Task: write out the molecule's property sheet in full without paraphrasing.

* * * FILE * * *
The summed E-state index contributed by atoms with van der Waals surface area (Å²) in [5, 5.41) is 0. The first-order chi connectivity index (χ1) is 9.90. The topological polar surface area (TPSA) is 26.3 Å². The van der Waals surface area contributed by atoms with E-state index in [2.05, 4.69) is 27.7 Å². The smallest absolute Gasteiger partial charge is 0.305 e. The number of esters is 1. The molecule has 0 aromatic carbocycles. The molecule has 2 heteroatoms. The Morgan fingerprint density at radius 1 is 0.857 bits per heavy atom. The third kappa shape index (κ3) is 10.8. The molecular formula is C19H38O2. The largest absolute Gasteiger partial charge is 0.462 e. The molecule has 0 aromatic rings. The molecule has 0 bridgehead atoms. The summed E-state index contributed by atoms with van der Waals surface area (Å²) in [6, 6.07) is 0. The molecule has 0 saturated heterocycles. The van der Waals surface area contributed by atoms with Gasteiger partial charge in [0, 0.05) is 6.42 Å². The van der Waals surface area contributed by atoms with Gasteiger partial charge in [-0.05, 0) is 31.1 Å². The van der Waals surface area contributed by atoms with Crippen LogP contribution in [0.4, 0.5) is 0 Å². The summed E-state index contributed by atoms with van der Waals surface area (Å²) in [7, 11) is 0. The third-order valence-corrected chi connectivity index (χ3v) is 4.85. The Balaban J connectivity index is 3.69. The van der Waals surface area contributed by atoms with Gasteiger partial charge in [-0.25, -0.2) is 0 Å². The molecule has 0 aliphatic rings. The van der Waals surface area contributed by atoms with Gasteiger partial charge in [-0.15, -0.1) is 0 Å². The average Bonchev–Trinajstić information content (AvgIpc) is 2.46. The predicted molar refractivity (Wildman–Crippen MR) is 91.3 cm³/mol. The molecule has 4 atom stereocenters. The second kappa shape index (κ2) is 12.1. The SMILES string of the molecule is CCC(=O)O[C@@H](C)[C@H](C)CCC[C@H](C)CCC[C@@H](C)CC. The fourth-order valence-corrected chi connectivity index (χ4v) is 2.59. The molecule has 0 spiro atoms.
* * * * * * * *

The summed E-state index contributed by atoms with van der Waals surface area (Å²) in [5, 5.41) is 0. The first-order chi connectivity index (χ1) is 9.90. The topological polar surface area (TPSA) is 26.3 Å². The van der Waals surface area contributed by atoms with E-state index in [2.05, 4.69) is 27.7 Å². The smallest absolute Gasteiger partial charge is 0.305 e. The number of esters is 1. The molecule has 0 aromatic carbocycles. The molecule has 2 heteroatoms. The Morgan fingerprint density at radius 1 is 0.857 bits per heavy atom. The third kappa shape index (κ3) is 10.8. The molecular formula is C19H38O2. The largest absolute Gasteiger partial charge is 0.462 e. The molecule has 0 aromatic rings. The molecule has 0 bridgehead atoms. The summed E-state index contributed by atoms with van der Waals surface area (Å²) in [6, 6.07) is 0. The molecule has 0 saturated heterocycles. The van der Waals surface area contributed by atoms with Gasteiger partial charge in [0, 0.05) is 6.42 Å². The van der Waals surface area contributed by atoms with Gasteiger partial charge in [-0.05, 0) is 31.1 Å². The van der Waals surface area contributed by atoms with Crippen LogP contribution in [0.4, 0.5) is 0 Å². The summed E-state index contributed by atoms with van der Waals surface area (Å²) in [7, 11) is 0. The third-order valence-corrected chi connectivity index (χ3v) is 4.85. The Balaban J connectivity index is 3.69. The van der Waals surface area contributed by atoms with Gasteiger partial charge in [-0.25, -0.2) is 0 Å². The molecule has 0 aliphatic rings. The van der Waals surface area contributed by atoms with Gasteiger partial charge in [-0.15, -0.1) is 0 Å². The average Bonchev–Trinajstić information content (AvgIpc) is 2.46. The predicted molar refractivity (Wildman–Crippen MR) is 91.3 cm³/mol. The molecule has 4 atom stereocenters. The second kappa shape index (κ2) is 12.1. The SMILES string of the molecule is CCC(=O)O[C@@H](C)[C@H](C)CCC[C@H](C)CCC[C@@H](C)CC. The fourth-order valence-corrected chi connectivity index (χ4v) is 2.59. The molecule has 0 spiro atoms.